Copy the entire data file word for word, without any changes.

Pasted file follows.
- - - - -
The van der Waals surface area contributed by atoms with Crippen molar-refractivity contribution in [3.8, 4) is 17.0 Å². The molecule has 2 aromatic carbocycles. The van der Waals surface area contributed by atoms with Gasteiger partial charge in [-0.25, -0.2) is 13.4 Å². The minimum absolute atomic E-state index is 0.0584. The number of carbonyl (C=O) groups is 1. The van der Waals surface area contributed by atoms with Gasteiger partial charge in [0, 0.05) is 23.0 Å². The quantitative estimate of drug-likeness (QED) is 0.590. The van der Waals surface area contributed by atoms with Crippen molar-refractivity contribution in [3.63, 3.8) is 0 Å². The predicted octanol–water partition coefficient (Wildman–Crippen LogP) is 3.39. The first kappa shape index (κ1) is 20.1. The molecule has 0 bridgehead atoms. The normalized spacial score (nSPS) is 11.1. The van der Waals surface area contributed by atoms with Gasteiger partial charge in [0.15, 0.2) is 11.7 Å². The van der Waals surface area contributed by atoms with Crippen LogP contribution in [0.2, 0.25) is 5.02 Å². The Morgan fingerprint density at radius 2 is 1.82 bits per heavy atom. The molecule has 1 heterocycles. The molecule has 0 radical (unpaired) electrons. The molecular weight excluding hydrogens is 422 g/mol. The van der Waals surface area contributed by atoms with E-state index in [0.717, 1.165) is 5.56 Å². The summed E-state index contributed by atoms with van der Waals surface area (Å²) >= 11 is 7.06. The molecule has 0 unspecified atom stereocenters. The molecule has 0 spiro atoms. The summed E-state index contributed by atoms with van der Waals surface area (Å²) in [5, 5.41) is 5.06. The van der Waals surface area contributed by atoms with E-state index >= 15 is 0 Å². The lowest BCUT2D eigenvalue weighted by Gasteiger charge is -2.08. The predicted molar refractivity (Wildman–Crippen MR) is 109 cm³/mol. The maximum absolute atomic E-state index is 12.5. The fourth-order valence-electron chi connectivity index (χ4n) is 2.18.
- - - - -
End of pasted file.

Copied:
The van der Waals surface area contributed by atoms with Crippen molar-refractivity contribution in [3.8, 4) is 17.0 Å². The molecule has 2 aromatic carbocycles. The van der Waals surface area contributed by atoms with Gasteiger partial charge in [-0.25, -0.2) is 13.4 Å². The minimum absolute atomic E-state index is 0.0584. The number of carbonyl (C=O) groups is 1. The van der Waals surface area contributed by atoms with Gasteiger partial charge in [0, 0.05) is 23.0 Å². The quantitative estimate of drug-likeness (QED) is 0.590. The van der Waals surface area contributed by atoms with Crippen molar-refractivity contribution in [3.63, 3.8) is 0 Å². The predicted octanol–water partition coefficient (Wildman–Crippen LogP) is 3.39. The first kappa shape index (κ1) is 20.1. The molecule has 0 bridgehead atoms. The normalized spacial score (nSPS) is 11.1. The van der Waals surface area contributed by atoms with Gasteiger partial charge in [0.15, 0.2) is 11.7 Å². The van der Waals surface area contributed by atoms with Crippen LogP contribution in [0.2, 0.25) is 5.02 Å². The Morgan fingerprint density at radius 2 is 1.82 bits per heavy atom. The molecule has 1 heterocycles. The molecule has 0 radical (unpaired) electrons. The molecular weight excluding hydrogens is 422 g/mol. The van der Waals surface area contributed by atoms with E-state index in [0.717, 1.165) is 5.56 Å². The summed E-state index contributed by atoms with van der Waals surface area (Å²) >= 11 is 7.06. The molecule has 0 unspecified atom stereocenters. The molecule has 0 spiro atoms. The summed E-state index contributed by atoms with van der Waals surface area (Å²) in [5, 5.41) is 5.06. The van der Waals surface area contributed by atoms with E-state index >= 15 is 0 Å². The lowest BCUT2D eigenvalue weighted by Gasteiger charge is -2.08. The predicted molar refractivity (Wildman–Crippen MR) is 109 cm³/mol. The maximum absolute atomic E-state index is 12.5. The fourth-order valence-electron chi connectivity index (χ4n) is 2.18.